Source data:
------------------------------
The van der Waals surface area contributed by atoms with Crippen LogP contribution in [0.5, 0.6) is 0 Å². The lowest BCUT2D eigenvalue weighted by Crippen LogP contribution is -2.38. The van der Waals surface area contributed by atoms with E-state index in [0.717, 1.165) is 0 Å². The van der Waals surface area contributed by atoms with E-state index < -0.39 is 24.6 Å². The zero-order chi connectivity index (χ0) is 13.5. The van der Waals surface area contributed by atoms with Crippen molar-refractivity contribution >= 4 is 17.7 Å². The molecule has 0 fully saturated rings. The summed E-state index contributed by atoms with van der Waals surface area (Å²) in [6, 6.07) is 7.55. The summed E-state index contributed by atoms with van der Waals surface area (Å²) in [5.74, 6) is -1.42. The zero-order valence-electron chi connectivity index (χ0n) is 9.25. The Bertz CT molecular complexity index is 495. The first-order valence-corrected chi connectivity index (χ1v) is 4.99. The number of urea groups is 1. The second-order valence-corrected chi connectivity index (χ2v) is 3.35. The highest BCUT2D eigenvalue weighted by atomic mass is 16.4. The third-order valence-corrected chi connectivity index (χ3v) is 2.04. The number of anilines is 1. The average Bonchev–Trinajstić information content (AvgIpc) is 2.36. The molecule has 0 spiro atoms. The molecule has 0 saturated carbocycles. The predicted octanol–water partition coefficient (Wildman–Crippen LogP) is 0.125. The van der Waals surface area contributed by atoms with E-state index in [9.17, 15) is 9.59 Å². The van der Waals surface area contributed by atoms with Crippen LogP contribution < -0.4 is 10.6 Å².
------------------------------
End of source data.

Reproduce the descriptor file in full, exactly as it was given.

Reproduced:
The van der Waals surface area contributed by atoms with Crippen LogP contribution in [0.5, 0.6) is 0 Å². The lowest BCUT2D eigenvalue weighted by Crippen LogP contribution is -2.38. The van der Waals surface area contributed by atoms with E-state index in [0.717, 1.165) is 0 Å². The van der Waals surface area contributed by atoms with E-state index < -0.39 is 24.6 Å². The zero-order chi connectivity index (χ0) is 13.5. The van der Waals surface area contributed by atoms with Crippen molar-refractivity contribution >= 4 is 17.7 Å². The molecule has 0 fully saturated rings. The summed E-state index contributed by atoms with van der Waals surface area (Å²) in [6, 6.07) is 7.55. The summed E-state index contributed by atoms with van der Waals surface area (Å²) in [5.74, 6) is -1.42. The zero-order valence-electron chi connectivity index (χ0n) is 9.25. The Bertz CT molecular complexity index is 495. The first-order valence-corrected chi connectivity index (χ1v) is 4.99. The number of urea groups is 1. The second-order valence-corrected chi connectivity index (χ2v) is 3.35. The highest BCUT2D eigenvalue weighted by atomic mass is 16.4. The third-order valence-corrected chi connectivity index (χ3v) is 2.04. The number of anilines is 1. The average Bonchev–Trinajstić information content (AvgIpc) is 2.36. The molecule has 0 spiro atoms. The molecule has 0 saturated carbocycles. The predicted octanol–water partition coefficient (Wildman–Crippen LogP) is 0.125. The van der Waals surface area contributed by atoms with E-state index in [9.17, 15) is 9.59 Å². The van der Waals surface area contributed by atoms with Crippen LogP contribution < -0.4 is 10.6 Å².